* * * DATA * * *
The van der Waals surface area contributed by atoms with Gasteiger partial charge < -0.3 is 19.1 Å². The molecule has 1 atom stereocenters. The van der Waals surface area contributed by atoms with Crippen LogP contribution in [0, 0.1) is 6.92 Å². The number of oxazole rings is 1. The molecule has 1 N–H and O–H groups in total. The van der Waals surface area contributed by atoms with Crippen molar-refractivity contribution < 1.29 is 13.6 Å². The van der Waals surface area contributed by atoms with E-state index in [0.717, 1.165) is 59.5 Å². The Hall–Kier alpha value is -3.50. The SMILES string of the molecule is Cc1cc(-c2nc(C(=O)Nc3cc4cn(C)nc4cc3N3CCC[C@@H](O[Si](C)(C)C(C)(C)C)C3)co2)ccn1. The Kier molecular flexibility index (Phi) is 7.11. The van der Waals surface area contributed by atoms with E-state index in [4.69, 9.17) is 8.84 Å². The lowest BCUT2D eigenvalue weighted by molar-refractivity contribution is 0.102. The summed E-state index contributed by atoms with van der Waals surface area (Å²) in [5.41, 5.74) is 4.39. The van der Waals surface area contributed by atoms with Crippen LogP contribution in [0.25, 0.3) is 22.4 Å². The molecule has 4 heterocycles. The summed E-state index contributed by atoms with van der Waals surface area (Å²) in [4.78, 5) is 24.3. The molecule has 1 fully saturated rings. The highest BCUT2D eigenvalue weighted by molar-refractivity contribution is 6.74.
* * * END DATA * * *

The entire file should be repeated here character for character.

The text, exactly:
The van der Waals surface area contributed by atoms with Gasteiger partial charge < -0.3 is 19.1 Å². The molecule has 1 atom stereocenters. The van der Waals surface area contributed by atoms with Crippen LogP contribution in [0, 0.1) is 6.92 Å². The number of oxazole rings is 1. The molecule has 1 N–H and O–H groups in total. The van der Waals surface area contributed by atoms with Crippen molar-refractivity contribution < 1.29 is 13.6 Å². The van der Waals surface area contributed by atoms with E-state index in [0.717, 1.165) is 59.5 Å². The Hall–Kier alpha value is -3.50. The SMILES string of the molecule is Cc1cc(-c2nc(C(=O)Nc3cc4cn(C)nc4cc3N3CCC[C@@H](O[Si](C)(C)C(C)(C)C)C3)co2)ccn1. The Kier molecular flexibility index (Phi) is 7.11. The van der Waals surface area contributed by atoms with E-state index in [4.69, 9.17) is 8.84 Å². The lowest BCUT2D eigenvalue weighted by molar-refractivity contribution is 0.102. The summed E-state index contributed by atoms with van der Waals surface area (Å²) in [5.41, 5.74) is 4.39. The van der Waals surface area contributed by atoms with Crippen LogP contribution in [0.25, 0.3) is 22.4 Å². The molecule has 4 heterocycles. The summed E-state index contributed by atoms with van der Waals surface area (Å²) in [4.78, 5) is 24.3. The molecule has 1 fully saturated rings. The highest BCUT2D eigenvalue weighted by molar-refractivity contribution is 6.74.